The "history" of the Army Entrance Tests reveal that Texans, for example, make lower grades than Iowans. This is an "historical fact," but does it prove Texans are inferior to Iowans? I think not! Why do Texans make lower grades than Iowans? Is it climate? educational system? environment? racial mixture? I do not know, but I do not conclude Iowans are superior to Texans from this.

But let us just suppose that it could be proven that Iowans are, indeed, superior to Texans in intellect, in morals, in social culture: should that deny Texans the rights before the law enjoyed by Iowans? Should that bar a Texan from moving into Iowa to live and work so that his children could benefit by Iowa's schools and cultural climate? Should the black citizen be barred from living and working and educating his children where he believes they will profit the most? Brethren, this is the black American's country, too.

A great deal of our difficulty and confusion is in the matter of "social rights," a term nearly impossible to define. Why is going to school not a social event, but eating lunch in the school cafeteria is such? Why is it strictly business when a black family traveling stop at a service station and spend ten dollars on gas, oil and other services, while stepping into the adjoining cafeteria to eat a catfish dinner while his car is being serviced becomes a social occasion? Why is it strictly "spiritual business" for a black family to attend the worship at a white congregation while traveling, but a social (therefore, taboo) occasion if some white family invited the black family of Christians home to eat with them? If they were Orientals (yellow) instead of black, would such then be permissible? I believe an individual, be he black or white or yellow or brown, may invite whomsoever he wishes to his private, personal social affairs. He may have preferences and prejudices in his choices. But we can never give legal sanction in permitting him to carry these preferences and prejudices into public situations; into civil rights of other citizens.

Brother Vinson suggests God made different races, distinct and different, as He made different trees. (Ibid. p. 4)

The Bible states God made the tree "after his kind," whose seed was in itself (Gen. 1:11-12). He made the oak tree with its seed, the acorn. He made the pine tree after its kind, with the cone as its seed. Every kind of tree had its own seed in itself. But God made only one man and one woman whose seed was in them to reproduce their kind, mankind! The acorn will not produce the pine tree, nor will the pine cone bring forth an apple tree. But a man's seed of any race will fertilize a woman's seed of any race. Surely none will deny all mankind has a common blood and parentage (Acts 17:26a; Gen. 7:1,13).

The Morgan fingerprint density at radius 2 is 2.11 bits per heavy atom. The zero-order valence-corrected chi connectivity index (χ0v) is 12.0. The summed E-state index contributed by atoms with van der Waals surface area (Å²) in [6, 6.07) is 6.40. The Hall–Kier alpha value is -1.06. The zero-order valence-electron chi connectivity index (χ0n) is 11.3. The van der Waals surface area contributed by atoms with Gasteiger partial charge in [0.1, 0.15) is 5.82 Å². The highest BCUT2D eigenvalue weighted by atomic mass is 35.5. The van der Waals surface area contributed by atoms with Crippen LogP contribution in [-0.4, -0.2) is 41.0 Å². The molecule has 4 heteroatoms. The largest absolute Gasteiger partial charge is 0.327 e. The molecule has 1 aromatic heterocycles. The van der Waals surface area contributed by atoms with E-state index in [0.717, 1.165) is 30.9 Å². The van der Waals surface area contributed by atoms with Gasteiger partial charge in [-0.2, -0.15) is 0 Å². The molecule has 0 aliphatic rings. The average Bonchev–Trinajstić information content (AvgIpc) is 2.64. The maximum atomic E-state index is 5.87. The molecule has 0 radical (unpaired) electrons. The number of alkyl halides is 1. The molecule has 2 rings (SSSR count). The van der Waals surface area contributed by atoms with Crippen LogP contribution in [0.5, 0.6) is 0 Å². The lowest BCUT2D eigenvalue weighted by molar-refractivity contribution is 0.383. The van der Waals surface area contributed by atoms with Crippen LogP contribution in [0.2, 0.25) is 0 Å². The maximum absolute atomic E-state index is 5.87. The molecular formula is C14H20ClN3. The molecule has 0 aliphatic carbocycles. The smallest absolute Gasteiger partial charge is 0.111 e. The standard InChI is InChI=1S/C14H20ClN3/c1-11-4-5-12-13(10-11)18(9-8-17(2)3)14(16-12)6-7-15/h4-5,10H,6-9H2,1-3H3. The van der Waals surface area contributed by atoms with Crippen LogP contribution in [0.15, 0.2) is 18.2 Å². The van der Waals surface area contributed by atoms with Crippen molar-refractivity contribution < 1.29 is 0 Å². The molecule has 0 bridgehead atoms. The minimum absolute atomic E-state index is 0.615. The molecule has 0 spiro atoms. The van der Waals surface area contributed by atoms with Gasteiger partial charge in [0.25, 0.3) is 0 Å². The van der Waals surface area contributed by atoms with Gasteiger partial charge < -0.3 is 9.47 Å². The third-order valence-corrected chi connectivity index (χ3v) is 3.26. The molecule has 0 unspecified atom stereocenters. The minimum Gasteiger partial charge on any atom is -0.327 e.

It is true within our "kind" we have developed many differences in color, features, etc. God must have had some purpose in bringing this about. It must have played a part in scattering people throughout the world and developing nations (Acts 17b; Gen. 11:1-9). But who can prove that it is God's will and law today that the races should maintain strict separation?

I do not believe in evolution: but rather that God created our common ancestor. I do not believe in evolution: that some races have regressed into an inferior man, a sort of halfway man.

I detest the concept of White Supremacy (see Webster) as much as I do Black Supremacy or Hitler's Aryan Supremacy! Men should be judged as individuals, not as races or even families.


Three-fourths of this world's population is not white! God is no respecter of persons. If we hope to reach the non-whites with the gospel of Christ we must rid ourselves of notions of White Supremacy, a concept neither logical of scriptural. Many races are now American citizens; many are already Christians; many are subscribers to this publication. Let us grant to them those same rights we want for ourselves. It is the Christian thing to do and the legal thing also.

The Civil War is over! All citizens stand "free and equal" before the law. I want all men to knows including my Oriental and black friends and brethren in Christ, that I am glad that this is so. I want them to know also that in my personal, private and individual affairs I will discriminate as to my associates and contacts, exercising my right to do so, but granting to them the same.

We trust none of the readers of this article feel like old Senator Boies Penrose of Pennsylvania, a foe of woman's suffrage, who being taunted by a suffragette that he might as well be for woman's suffrage because it was coming anyway. The Senator's retort was: "So is death, but I don't have to go out and meet it half way!" (V. O. Key, Jr., Politics, Parties, and Pressure Groups, p. 665).

(For an excellent study of "Racial Problems," see Franklin Puckett's lecture given at Florida College, 1963, and printed in Messiah and The Modem Man, a booklet published by Florida College.)